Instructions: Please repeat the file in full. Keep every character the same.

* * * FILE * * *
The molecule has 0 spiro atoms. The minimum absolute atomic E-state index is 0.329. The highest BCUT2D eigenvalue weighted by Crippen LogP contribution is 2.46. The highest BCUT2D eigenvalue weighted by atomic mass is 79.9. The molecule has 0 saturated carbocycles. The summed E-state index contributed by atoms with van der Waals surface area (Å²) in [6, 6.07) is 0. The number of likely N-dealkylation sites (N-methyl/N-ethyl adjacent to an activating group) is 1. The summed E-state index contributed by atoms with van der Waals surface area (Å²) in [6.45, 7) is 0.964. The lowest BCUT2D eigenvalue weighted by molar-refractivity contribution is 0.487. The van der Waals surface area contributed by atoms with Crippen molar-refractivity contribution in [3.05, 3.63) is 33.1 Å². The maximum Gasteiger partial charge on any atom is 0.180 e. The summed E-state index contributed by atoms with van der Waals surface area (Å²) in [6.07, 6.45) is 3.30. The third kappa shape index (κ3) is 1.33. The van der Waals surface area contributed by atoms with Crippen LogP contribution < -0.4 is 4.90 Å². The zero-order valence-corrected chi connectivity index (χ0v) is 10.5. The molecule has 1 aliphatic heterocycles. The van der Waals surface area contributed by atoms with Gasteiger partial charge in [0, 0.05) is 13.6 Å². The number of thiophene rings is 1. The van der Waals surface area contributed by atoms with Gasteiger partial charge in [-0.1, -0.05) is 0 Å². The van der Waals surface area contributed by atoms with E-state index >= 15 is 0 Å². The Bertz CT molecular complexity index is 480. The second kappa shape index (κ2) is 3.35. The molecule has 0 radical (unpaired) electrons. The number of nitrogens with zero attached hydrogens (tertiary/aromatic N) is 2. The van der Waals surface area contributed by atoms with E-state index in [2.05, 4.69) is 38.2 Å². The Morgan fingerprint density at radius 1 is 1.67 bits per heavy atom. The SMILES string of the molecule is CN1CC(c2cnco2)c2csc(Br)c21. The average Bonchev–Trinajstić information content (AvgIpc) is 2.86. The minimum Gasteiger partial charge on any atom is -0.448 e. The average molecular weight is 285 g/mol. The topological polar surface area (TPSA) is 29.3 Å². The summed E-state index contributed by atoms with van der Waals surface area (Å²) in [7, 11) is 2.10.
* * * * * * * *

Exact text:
The molecule has 0 spiro atoms. The minimum absolute atomic E-state index is 0.329. The highest BCUT2D eigenvalue weighted by Crippen LogP contribution is 2.46. The highest BCUT2D eigenvalue weighted by atomic mass is 79.9. The molecule has 0 saturated carbocycles. The summed E-state index contributed by atoms with van der Waals surface area (Å²) in [6, 6.07) is 0. The number of likely N-dealkylation sites (N-methyl/N-ethyl adjacent to an activating group) is 1. The summed E-state index contributed by atoms with van der Waals surface area (Å²) in [6.45, 7) is 0.964. The lowest BCUT2D eigenvalue weighted by molar-refractivity contribution is 0.487. The van der Waals surface area contributed by atoms with Crippen molar-refractivity contribution in [3.05, 3.63) is 33.1 Å². The maximum Gasteiger partial charge on any atom is 0.180 e. The summed E-state index contributed by atoms with van der Waals surface area (Å²) in [6.07, 6.45) is 3.30. The third kappa shape index (κ3) is 1.33. The van der Waals surface area contributed by atoms with Crippen LogP contribution < -0.4 is 4.90 Å². The zero-order valence-corrected chi connectivity index (χ0v) is 10.5. The molecule has 1 aliphatic heterocycles. The van der Waals surface area contributed by atoms with Gasteiger partial charge in [0, 0.05) is 13.6 Å². The number of thiophene rings is 1. The van der Waals surface area contributed by atoms with Gasteiger partial charge in [-0.1, -0.05) is 0 Å². The van der Waals surface area contributed by atoms with E-state index >= 15 is 0 Å². The Bertz CT molecular complexity index is 480. The second kappa shape index (κ2) is 3.35. The molecule has 0 radical (unpaired) electrons. The number of nitrogens with zero attached hydrogens (tertiary/aromatic N) is 2. The van der Waals surface area contributed by atoms with E-state index in [2.05, 4.69) is 38.2 Å². The Morgan fingerprint density at radius 1 is 1.67 bits per heavy atom. The SMILES string of the molecule is CN1CC(c2cnco2)c2csc(Br)c21. The average Bonchev–Trinajstić information content (AvgIpc) is 2.86. The minimum Gasteiger partial charge on any atom is -0.448 e. The average molecular weight is 285 g/mol. The topological polar surface area (TPSA) is 29.3 Å². The summed E-state index contributed by atoms with van der Waals surface area (Å²) in [7, 11) is 2.10.